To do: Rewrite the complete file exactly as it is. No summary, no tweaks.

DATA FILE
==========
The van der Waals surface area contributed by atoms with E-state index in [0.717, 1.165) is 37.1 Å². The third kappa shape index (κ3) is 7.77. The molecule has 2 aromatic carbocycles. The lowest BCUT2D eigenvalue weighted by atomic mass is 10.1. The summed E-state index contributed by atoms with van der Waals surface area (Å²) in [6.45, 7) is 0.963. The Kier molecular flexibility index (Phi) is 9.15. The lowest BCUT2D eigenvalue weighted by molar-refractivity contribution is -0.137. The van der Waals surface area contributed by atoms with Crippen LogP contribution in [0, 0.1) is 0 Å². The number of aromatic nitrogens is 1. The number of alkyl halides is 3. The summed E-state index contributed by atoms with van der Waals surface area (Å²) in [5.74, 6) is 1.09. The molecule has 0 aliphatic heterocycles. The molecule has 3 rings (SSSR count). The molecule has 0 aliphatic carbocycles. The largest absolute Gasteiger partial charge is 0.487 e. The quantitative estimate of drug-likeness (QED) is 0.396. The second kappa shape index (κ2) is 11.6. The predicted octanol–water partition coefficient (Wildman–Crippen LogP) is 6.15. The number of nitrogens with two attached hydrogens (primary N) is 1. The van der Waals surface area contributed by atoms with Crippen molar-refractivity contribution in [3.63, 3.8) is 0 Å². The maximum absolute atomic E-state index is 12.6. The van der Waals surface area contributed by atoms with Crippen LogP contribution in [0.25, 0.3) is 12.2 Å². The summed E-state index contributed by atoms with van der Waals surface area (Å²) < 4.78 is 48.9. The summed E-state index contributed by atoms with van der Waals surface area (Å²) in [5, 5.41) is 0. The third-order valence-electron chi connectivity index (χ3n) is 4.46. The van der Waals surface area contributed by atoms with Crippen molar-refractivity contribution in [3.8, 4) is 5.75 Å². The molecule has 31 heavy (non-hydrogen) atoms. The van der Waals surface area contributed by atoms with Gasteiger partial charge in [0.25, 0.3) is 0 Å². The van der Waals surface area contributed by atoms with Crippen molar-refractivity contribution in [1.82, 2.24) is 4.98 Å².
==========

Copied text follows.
The van der Waals surface area contributed by atoms with E-state index in [0.717, 1.165) is 37.1 Å². The third kappa shape index (κ3) is 7.77. The molecule has 2 aromatic carbocycles. The lowest BCUT2D eigenvalue weighted by atomic mass is 10.1. The summed E-state index contributed by atoms with van der Waals surface area (Å²) in [6.45, 7) is 0.963. The Kier molecular flexibility index (Phi) is 9.15. The lowest BCUT2D eigenvalue weighted by molar-refractivity contribution is -0.137. The van der Waals surface area contributed by atoms with Crippen LogP contribution in [0, 0.1) is 0 Å². The number of aromatic nitrogens is 1. The number of alkyl halides is 3. The summed E-state index contributed by atoms with van der Waals surface area (Å²) in [5.74, 6) is 1.09. The molecule has 0 aliphatic heterocycles. The molecule has 3 rings (SSSR count). The molecule has 0 aliphatic carbocycles. The largest absolute Gasteiger partial charge is 0.487 e. The quantitative estimate of drug-likeness (QED) is 0.396. The second kappa shape index (κ2) is 11.6. The predicted octanol–water partition coefficient (Wildman–Crippen LogP) is 6.15. The number of nitrogens with two attached hydrogens (primary N) is 1. The van der Waals surface area contributed by atoms with Crippen molar-refractivity contribution in [3.63, 3.8) is 0 Å². The maximum absolute atomic E-state index is 12.6. The van der Waals surface area contributed by atoms with Crippen LogP contribution in [0.25, 0.3) is 12.2 Å². The summed E-state index contributed by atoms with van der Waals surface area (Å²) < 4.78 is 48.9. The summed E-state index contributed by atoms with van der Waals surface area (Å²) in [5, 5.41) is 0. The third-order valence-electron chi connectivity index (χ3n) is 4.46. The van der Waals surface area contributed by atoms with Crippen molar-refractivity contribution in [3.8, 4) is 5.75 Å². The molecule has 31 heavy (non-hydrogen) atoms. The van der Waals surface area contributed by atoms with Gasteiger partial charge in [0.25, 0.3) is 0 Å². The van der Waals surface area contributed by atoms with Crippen molar-refractivity contribution in [1.82, 2.24) is 4.98 Å².